, 17:26 | Cite as

Ontogeny and evolution of salinity tolerance in anadromous salmonids: Hormones and heterochrony

  • Stephen D. McCormick


Use of estuaries and oceans by salmonids varies greatly, from no use in nonanadromous species, to movement toward the sea soon after hatching and emergence in some Pacific salmon. This variation is accompanied by large differences in the ontogeny of salinity tolerance among salmonids. Some species acquire increased salinity tolerance early in development, whereas others develop this characteristic much later, indicating there is a heterochrony (change in timing) in the development of salinity tolerance in salmonids. The basic physiological mechanisms for ion regulation in seawater (such as increased gill chloride cells, gill Na+,K+-ATPase activity, membrane permeability, and drinking rate) are common to all salmonids. What determines the differences in salinity tolerance among the salmonids is not the basic mechanisms for salt secretion but the environmental and ontogenetic control of these mechanisms. In salmonids such as pink and chum salmon that enter seawater soon after emergence, acclimation to seawater may be controlled largely by internal (ontogenetic) information. In smolting salmonids that acquire increased salinity tolerance 1–2 yr after hatching, photoperiod is the dominant environmental cue. In nonsmolting species that migrate 2–3 yr after hatching, salinity itself may be the primary stimulus for salt secretory mechanisms. Physiological changes triggered by developmental and environmental cues are mediated by endocrine factors. Treatments with cortisol, growth hormone, and insulin-like growth factor I have been shown to increase seawater tolerance of salmonids, whereas prolactin is inhibitory. Differences in developmental patterns of endocrine activity (such as secretion, binding proteins, and receptors) are hypothesized to be responsible for the differences in timing (heterochrony) of increased salinity tolerance among and within salmonid species.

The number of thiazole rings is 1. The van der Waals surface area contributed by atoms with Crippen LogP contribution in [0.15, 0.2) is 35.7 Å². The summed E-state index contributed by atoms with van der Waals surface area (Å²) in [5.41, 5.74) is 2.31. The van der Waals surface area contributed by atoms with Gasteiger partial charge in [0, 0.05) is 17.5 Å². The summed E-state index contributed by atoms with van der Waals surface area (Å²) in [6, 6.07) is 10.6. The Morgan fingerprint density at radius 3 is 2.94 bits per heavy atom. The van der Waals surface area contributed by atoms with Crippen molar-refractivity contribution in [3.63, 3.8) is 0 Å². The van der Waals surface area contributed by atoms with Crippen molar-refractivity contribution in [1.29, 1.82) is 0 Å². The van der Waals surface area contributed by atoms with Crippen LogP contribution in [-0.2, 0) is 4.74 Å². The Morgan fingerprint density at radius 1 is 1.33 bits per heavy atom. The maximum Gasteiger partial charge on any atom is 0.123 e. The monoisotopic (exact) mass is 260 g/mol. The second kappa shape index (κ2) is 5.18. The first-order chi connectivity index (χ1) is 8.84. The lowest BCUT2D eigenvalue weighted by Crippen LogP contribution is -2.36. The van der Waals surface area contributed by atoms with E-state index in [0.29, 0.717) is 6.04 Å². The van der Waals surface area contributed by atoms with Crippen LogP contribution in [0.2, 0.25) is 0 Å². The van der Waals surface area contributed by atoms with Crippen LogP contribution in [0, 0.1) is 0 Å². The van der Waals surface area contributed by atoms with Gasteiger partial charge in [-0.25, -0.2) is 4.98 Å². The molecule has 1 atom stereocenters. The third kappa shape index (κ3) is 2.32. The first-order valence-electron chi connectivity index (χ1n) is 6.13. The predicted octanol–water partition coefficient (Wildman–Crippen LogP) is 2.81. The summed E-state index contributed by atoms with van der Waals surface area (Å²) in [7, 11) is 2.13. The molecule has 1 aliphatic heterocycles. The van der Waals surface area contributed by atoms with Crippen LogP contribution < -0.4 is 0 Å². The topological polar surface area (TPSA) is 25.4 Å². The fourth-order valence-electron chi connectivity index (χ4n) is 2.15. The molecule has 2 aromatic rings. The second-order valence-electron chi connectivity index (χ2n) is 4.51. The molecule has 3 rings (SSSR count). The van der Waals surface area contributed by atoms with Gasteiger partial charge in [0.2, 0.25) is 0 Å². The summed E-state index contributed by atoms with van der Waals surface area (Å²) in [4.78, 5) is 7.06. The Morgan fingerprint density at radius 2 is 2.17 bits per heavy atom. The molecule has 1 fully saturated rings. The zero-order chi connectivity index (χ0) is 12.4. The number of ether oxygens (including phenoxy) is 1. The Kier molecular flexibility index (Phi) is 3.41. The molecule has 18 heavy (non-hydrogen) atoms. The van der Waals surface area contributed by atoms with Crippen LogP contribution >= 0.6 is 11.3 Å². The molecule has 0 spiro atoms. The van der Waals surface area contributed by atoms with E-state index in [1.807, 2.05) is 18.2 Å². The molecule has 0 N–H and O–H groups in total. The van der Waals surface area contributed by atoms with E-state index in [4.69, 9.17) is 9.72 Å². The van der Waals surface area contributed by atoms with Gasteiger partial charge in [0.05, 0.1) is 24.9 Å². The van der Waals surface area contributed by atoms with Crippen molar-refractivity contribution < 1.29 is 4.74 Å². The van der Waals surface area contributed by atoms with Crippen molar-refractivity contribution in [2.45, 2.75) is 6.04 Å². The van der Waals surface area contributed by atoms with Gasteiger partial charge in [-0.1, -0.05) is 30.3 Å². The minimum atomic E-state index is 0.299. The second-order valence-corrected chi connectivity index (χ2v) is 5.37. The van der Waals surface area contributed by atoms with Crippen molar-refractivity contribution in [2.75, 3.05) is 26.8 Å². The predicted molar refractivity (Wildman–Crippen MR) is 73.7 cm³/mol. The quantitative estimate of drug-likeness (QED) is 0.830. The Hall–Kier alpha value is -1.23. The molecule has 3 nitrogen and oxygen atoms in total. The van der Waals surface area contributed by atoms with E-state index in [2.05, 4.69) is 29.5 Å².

Growth Hormone ATPase Activity Atlantic Salmon Salinity Tolerance Chum Salmon 
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Copyright information

© Estuarine Research Federation 1994

Authors and Affiliations

  • Stephen D. McCormick
    • 1
  1. 1.Anadromous Fish Research CenterUnited States Fish and Wildlife ServiceTurners Falls

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